Letters and Manuscripts — Volume 1 (1844 - 1868)


Ms 22, 1868

Testimony Regarding the Wilson and Maynard Families



This manuscript is published in entirety in 2T 73-77.

I was shown that while Sister Wilson and Brother and Sister Maynard see the wrongs and errors in Brother and Sister Noyse and the Gravel family, they have not made that effort to correct their wrongs and help them that they ought to have made. They have left them too much alone, held them off at arms’ length, and have felt that it was no use to try to do anything for them. This is wrong. They commit an error in thus doing. Christ said, “I came not to call the righteous, but sinners to repentance.” [Mark 2:17.] The Lord would have us help those who most need help. 1LtMs, Ms 22, 1868, par. 1

While they have seen the errors and wrongs, they have shut themselves up too much to themselves, and have been too selfish in their enjoyment of the truth. God does not approbate this selfishly enjoying the truth, being satisfied with the truth and yet making but little sacrifice to aid and strengthen those who most need strength. 1LtMs, Ms 22, 1868, par. 2

We are not all organized alike. Some have not been educated right; their education has been deficient. Some have had transmitted to them a quick, fiery temper, and their education in childhood has not been of that order to teach them self-control. With this fiery temper is frequently united envy and jealousy. 1LtMs, Ms 22, 1868, par. 3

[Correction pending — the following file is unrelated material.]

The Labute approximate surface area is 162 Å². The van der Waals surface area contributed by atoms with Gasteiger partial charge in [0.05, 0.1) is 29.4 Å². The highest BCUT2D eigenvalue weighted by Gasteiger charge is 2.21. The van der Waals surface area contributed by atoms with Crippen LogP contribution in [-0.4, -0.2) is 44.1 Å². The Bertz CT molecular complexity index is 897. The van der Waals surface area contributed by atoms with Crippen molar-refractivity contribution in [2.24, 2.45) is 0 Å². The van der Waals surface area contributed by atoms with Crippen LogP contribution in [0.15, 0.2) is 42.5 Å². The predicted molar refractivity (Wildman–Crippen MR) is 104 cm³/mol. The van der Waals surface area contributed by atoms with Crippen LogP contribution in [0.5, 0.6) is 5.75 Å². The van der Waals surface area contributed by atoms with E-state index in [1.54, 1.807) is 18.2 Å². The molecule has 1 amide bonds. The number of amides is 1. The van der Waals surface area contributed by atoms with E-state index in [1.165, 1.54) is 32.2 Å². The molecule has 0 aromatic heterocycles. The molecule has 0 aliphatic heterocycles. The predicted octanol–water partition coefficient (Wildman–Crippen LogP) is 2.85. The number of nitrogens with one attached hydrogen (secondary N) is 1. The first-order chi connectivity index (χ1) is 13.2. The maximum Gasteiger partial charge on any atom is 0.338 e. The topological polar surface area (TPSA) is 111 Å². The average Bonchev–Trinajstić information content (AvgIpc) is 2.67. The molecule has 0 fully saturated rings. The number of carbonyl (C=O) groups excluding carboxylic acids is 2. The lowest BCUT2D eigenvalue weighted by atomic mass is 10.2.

Others are faulty in other respects. Some are dishonest in deal, and overreach in trade. Others are arbitrary in their families, domineering, loving to rule. Their lives are far from being correct. Their education was all wrong, and evil fruits were manifested without their being told the evil and sin of being controlled by them. Sin does not appear to them exceedingly sinful. Others, whose education has not been as faulty, who have had better training, have developed a much less objectionable character. The Christian life of all is very much affected for good or for evil, according to their previous education. 1LtMs, Ms 22, 1868, par. 4

Jesus, our Advocate, is acquainted with all the circumstances with which we are surrounded, and deals with us according to the light we have had and the circumstances in which we are placed. Some have a much better organization than others. While some are continually harassed, afflicted, and in trouble because of the unhappy traits in their character, having to war with internal foes and corruptions of their nature, others have not half so much to battle against. They pass along almost free from the difficulties their brethren and sisters who are not as favorably organized are laboring under. They do not, in very many cases, labor half as hard to overcome and live daily the life of a Christian as do some of those unfortunate ones I have mentioned. 1LtMs, Ms 22, 1868, par. 5